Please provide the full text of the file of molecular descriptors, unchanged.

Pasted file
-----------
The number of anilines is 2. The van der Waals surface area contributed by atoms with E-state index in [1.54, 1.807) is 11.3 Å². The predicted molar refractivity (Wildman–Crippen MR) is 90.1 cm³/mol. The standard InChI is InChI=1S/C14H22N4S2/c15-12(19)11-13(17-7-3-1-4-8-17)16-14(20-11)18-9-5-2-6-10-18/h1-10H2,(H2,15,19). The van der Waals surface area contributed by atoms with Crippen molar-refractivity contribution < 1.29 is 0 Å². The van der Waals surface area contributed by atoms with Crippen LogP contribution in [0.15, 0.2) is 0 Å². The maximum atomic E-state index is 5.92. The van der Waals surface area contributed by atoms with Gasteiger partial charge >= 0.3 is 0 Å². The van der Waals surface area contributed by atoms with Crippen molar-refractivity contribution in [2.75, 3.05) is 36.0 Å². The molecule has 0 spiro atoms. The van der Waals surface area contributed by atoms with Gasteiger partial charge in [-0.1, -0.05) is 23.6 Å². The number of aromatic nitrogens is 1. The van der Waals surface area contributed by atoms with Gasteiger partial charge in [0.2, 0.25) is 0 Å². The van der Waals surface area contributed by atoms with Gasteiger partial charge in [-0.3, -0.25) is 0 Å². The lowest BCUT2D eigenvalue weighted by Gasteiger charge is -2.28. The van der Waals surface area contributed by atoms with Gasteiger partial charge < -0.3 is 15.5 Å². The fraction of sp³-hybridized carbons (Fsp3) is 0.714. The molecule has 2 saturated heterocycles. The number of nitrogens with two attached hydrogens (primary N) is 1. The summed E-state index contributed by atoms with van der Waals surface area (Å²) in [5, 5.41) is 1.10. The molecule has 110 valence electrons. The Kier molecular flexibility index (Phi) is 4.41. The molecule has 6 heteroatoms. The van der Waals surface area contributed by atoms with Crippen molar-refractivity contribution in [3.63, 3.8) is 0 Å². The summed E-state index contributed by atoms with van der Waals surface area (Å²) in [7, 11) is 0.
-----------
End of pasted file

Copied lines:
The number of anilines is 2. The van der Waals surface area contributed by atoms with E-state index in [1.54, 1.807) is 11.3 Å². The predicted molar refractivity (Wildman–Crippen MR) is 90.1 cm³/mol. The standard InChI is InChI=1S/C14H22N4S2/c15-12(19)11-13(17-7-3-1-4-8-17)16-14(20-11)18-9-5-2-6-10-18/h1-10H2,(H2,15,19). The van der Waals surface area contributed by atoms with Crippen molar-refractivity contribution < 1.29 is 0 Å². The van der Waals surface area contributed by atoms with Crippen LogP contribution in [0.15, 0.2) is 0 Å². The maximum atomic E-state index is 5.92. The van der Waals surface area contributed by atoms with Gasteiger partial charge >= 0.3 is 0 Å². The van der Waals surface area contributed by atoms with Crippen molar-refractivity contribution in [2.75, 3.05) is 36.0 Å². The molecule has 0 spiro atoms. The van der Waals surface area contributed by atoms with Gasteiger partial charge in [-0.1, -0.05) is 23.6 Å². The number of aromatic nitrogens is 1. The van der Waals surface area contributed by atoms with Gasteiger partial charge in [0.2, 0.25) is 0 Å². The van der Waals surface area contributed by atoms with Gasteiger partial charge in [-0.3, -0.25) is 0 Å². The lowest BCUT2D eigenvalue weighted by Gasteiger charge is -2.28. The van der Waals surface area contributed by atoms with Gasteiger partial charge < -0.3 is 15.5 Å². The fraction of sp³-hybridized carbons (Fsp3) is 0.714. The molecule has 2 saturated heterocycles. The number of nitrogens with two attached hydrogens (primary N) is 1. The summed E-state index contributed by atoms with van der Waals surface area (Å²) in [5, 5.41) is 1.10. The molecule has 110 valence electrons. The Kier molecular flexibility index (Phi) is 4.41. The molecule has 6 heteroatoms. The van der Waals surface area contributed by atoms with Crippen molar-refractivity contribution in [3.63, 3.8) is 0 Å². The summed E-state index contributed by atoms with van der Waals surface area (Å²) in [7, 11) is 0.